Don’t lament voting rights ruling; embrace the power

By Wayne Dawkins

PORTSMOUTH, Va. – The 5-4 U.S. Supreme Court decision that overturned part of the 1965 Voting Rights Act among the worst decisions ever.

“It’s unconscionable,” said Louise Lucas, an African-American state senator, and pioneering civil rights warrior here.

Elsewhere, there is much handwringing about the court decision.

The complaining is hyperbole.

What if it’s time to take the training wheels off the 16 mostly Southern States that once used physically and psychologically brutal tactics to deny black folk the vote back in the Jim Crow days?

Can people – including civil rights elders with vivid memories – agree that the South is not the evil backwater of a half-century ago? Can we also concede that yes, there is political mischief; political people in power will try to deny others their voting rights?

The difference is black Americans, who were barely citizens in 1965, are first-class citizens in 2013.

When politicians tried to suppress black and poor voters during last year’s presidential election, citizens fought back with fury. People sounded alarms in social media and via the traditional press. They showed up at the polls. That’s power. The politically connected and super rich were shocked that they could not, would not steal an election.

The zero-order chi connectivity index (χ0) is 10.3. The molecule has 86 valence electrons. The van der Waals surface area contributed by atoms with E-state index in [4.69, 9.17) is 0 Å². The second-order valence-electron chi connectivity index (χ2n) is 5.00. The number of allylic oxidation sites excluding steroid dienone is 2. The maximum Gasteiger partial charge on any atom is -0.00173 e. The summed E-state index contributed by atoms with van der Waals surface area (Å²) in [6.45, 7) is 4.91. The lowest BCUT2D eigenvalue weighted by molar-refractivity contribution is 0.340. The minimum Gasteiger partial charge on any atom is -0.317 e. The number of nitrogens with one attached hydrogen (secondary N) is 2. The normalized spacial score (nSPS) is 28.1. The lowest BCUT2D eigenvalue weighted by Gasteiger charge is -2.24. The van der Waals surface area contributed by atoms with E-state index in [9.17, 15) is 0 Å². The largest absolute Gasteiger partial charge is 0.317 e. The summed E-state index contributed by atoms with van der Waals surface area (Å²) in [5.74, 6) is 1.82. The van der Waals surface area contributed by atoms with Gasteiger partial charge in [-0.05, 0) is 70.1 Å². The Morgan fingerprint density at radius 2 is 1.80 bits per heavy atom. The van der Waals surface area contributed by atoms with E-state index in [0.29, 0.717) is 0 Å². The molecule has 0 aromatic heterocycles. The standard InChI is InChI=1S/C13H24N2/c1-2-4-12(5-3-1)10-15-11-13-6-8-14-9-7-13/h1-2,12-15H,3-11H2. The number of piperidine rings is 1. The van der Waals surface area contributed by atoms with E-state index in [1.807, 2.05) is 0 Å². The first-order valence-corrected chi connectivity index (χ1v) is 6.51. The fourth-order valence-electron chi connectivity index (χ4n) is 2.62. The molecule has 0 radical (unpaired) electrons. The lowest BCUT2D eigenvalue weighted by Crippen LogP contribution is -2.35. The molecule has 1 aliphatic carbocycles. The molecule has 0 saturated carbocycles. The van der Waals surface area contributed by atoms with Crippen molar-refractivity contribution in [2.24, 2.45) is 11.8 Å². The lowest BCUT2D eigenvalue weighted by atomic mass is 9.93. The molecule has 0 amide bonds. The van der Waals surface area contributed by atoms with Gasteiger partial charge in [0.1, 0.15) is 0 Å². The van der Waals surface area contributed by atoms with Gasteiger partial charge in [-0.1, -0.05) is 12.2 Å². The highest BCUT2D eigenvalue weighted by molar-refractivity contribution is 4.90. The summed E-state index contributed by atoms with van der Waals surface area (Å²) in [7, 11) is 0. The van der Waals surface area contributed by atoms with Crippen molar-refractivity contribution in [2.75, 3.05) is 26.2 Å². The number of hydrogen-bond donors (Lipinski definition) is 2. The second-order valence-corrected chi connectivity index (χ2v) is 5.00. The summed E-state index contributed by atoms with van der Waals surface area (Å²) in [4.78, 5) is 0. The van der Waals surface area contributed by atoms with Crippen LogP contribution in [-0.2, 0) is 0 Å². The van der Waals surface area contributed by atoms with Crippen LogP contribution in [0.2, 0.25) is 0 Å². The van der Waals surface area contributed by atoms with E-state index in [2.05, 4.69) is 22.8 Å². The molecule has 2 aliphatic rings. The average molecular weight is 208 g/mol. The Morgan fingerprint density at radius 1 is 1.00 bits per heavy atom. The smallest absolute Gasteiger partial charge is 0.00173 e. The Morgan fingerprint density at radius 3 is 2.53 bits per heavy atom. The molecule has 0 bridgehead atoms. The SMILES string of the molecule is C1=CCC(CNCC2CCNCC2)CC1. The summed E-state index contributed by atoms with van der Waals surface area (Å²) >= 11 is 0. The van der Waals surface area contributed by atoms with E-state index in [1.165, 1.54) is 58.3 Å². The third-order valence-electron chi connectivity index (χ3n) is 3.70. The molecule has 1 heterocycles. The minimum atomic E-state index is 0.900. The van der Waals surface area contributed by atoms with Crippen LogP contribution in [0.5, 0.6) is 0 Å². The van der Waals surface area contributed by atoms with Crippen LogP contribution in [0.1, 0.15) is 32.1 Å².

Today, African-Americans for the most part are not the helpless souls of the 1960s, when registering to vote in Mississippi meant bullets between the eyes, or in Virginia a sadistic maze of tests guaranteed to nullify attempts to cast ballots. That America no longer exists.

Some of the most horrific schemes aimed at disenfranchising black voters last year took place in Northern states such as Ohio and Pennsylvania. This week’s Supreme Court decision should be a reminder that citizens should be vigilant about protecting voting rights in all 50 states instead in one region.

As a reminder to officials in the Alabama county that filed the appeal and officials in other Southern states that felt they were picked on for too long, nearly half of New York state received extra supervision too for incorrigible voting rights schemes.

Part of the voting rights act was vulnerable to court challenge because of Congressional laziness. The same data was rubber-stamped for decades – as recently as 2006 when it was unanimously approved during the George W. Bush presidency – out of synch with dramatic American social and demographic change. Congress can update the section of the voting rights act that the majority of the high court rejected.

Instead of complaining about Supreme Court decision on voting rights, skeptics should teach new generations of voters to remember our history and struggle, and then they can take responsibility for the voting power they now hold.